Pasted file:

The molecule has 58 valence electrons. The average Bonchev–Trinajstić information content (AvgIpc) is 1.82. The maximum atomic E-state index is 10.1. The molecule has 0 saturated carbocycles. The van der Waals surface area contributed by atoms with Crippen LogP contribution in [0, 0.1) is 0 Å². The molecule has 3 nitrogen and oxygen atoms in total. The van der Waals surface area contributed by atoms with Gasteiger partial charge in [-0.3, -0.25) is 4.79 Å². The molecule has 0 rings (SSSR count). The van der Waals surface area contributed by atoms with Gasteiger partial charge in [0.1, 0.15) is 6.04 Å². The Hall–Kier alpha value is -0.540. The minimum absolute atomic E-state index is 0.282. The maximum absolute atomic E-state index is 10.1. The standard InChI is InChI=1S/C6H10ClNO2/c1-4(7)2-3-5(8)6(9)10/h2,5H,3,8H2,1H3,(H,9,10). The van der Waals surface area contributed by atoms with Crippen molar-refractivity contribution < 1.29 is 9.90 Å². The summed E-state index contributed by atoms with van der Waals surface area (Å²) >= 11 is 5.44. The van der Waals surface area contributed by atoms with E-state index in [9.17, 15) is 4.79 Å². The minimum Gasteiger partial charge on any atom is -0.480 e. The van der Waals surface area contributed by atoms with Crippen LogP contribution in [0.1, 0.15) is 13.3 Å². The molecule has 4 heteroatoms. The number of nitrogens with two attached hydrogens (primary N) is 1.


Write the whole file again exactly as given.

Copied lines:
The molecule has 58 valence electrons. The average Bonchev–Trinajstić information content (AvgIpc) is 1.82. The maximum atomic E-state index is 10.1. The molecule has 0 saturated carbocycles. The van der Waals surface area contributed by atoms with Crippen LogP contribution in [0, 0.1) is 0 Å². The molecule has 3 nitrogen and oxygen atoms in total. The van der Waals surface area contributed by atoms with Gasteiger partial charge in [-0.3, -0.25) is 4.79 Å². The molecule has 0 rings (SSSR count). The van der Waals surface area contributed by atoms with Gasteiger partial charge in [0.1, 0.15) is 6.04 Å². The Hall–Kier alpha value is -0.540. The minimum absolute atomic E-state index is 0.282. The maximum absolute atomic E-state index is 10.1. The standard InChI is InChI=1S/C6H10ClNO2/c1-4(7)2-3-5(8)6(9)10/h2,5H,3,8H2,1H3,(H,9,10). The van der Waals surface area contributed by atoms with Crippen molar-refractivity contribution < 1.29 is 9.90 Å². The summed E-state index contributed by atoms with van der Waals surface area (Å²) >= 11 is 5.44. The van der Waals surface area contributed by atoms with E-state index in [9.17, 15) is 4.79 Å². The minimum Gasteiger partial charge on any atom is -0.480 e. The van der Waals surface area contributed by atoms with Crippen LogP contribution in [0.1, 0.15) is 13.3 Å². The molecule has 4 heteroatoms. The number of nitrogens with two attached hydrogens (primary N) is 1.